• The appeal in Northern Regional Health Authority v Linda Horrocks, 2017 MBCA 98 engages workplace human rights issues. The employer terminated the complainant's employment for allegedly breaching an agreement to abstain from alcohol, which she entered into after being found to be intoxicated at work. The complainant succeeded at the Human Rights Tribunal, but the decision was set aside on judicial review on the grounds that the complaint should have been resolved by a labour arbitrator under the employee’s collective agreement. The Manitoba Court of Appeal allowed the appeal, holding that on a proper characterization of the complaint, the human rights tribunal had jurisdiction to decide it.
  • The Supreme Court will consider the application of Charter rights to municipal elections in City of Toronto v Ontario, 2019 ONCA 732. Toronto at first succeeded in arguing that the province's decision to reduce the number of city council seats shortly before an election breached municipal voters’ rights to effective representation and freedom of expression. Ontario's Court of Appeal overturned the decision, with a narrow majority holding that the right to effective representation guaranteed in federal and provincial elections does not apply to municipal elections.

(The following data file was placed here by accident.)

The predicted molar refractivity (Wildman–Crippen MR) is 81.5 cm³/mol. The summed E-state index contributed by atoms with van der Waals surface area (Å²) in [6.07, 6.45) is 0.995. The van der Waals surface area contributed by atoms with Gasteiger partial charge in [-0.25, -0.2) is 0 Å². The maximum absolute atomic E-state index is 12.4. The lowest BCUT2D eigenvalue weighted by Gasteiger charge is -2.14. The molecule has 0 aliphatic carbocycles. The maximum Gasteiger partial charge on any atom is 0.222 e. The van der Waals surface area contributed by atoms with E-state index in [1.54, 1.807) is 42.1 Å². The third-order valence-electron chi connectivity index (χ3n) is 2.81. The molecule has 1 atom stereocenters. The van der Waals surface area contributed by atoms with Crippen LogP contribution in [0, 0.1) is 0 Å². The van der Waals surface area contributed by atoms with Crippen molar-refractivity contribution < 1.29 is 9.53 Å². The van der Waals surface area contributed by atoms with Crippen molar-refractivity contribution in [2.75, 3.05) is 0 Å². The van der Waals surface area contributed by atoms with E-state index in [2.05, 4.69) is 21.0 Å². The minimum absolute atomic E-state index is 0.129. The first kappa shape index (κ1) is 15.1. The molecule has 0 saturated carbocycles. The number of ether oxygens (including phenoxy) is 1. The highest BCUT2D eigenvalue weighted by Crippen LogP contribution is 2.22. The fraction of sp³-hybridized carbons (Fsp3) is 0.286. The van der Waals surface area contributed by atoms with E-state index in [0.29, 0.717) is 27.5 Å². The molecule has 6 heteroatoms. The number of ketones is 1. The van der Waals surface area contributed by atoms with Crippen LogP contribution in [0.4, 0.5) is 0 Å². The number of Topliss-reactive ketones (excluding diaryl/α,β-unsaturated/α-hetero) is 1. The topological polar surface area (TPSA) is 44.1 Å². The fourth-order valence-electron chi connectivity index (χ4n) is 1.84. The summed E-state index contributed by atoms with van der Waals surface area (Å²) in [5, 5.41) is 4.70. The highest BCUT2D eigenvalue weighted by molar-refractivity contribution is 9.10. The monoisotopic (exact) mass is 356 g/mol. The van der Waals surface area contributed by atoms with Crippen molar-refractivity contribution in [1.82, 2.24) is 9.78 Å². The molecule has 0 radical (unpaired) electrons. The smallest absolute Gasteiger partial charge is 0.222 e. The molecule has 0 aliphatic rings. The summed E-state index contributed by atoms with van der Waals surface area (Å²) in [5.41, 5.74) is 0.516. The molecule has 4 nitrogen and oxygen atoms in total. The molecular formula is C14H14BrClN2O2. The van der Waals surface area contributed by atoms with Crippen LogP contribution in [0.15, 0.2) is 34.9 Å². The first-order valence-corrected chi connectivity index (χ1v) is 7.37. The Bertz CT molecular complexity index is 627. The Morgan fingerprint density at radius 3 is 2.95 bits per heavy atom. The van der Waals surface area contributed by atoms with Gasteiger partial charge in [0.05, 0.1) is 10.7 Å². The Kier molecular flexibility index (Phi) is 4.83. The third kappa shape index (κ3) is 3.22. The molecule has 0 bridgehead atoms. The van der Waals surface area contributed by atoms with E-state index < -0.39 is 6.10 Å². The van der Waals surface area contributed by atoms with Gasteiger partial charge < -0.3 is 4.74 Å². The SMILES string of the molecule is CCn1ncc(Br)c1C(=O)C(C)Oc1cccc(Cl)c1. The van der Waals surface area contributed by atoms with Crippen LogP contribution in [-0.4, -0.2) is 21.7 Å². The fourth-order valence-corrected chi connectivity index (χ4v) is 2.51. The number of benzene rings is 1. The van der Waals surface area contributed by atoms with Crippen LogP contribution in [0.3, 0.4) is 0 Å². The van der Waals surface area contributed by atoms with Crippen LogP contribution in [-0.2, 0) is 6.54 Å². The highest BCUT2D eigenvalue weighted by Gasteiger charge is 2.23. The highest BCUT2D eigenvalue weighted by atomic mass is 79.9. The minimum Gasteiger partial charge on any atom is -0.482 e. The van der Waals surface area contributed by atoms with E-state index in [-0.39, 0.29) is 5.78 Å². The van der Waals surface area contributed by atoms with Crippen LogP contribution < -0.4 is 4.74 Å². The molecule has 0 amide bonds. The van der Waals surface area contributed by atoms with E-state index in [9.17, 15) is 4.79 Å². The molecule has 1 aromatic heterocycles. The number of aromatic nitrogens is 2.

• The Court will consider the general anti-avoidance rule (GAAR) in R v Alta Energy Luxembourg SARL, 2020 FCA 43. Alta Energy Luxembourg is a Luxembourg resident that disposed of shares in its Canadian subsidiary for a capital gain in excess of $380 million. Before the Tax Court of Canada, Alta Energy successfully argued that its capital gain should be exempt from Canadian income tax based on the Canada-Luxembourg Tax Treaty. The Crown appealed to the Federal Court of Appeal, arguing that Alta Energy's use of the Treaty was an abuse captured by GARR. The Federal Court of Appeal concluded that the relevant Treaty provisions operated as they were intended to operate and therefore upheld the Tax Court's decision.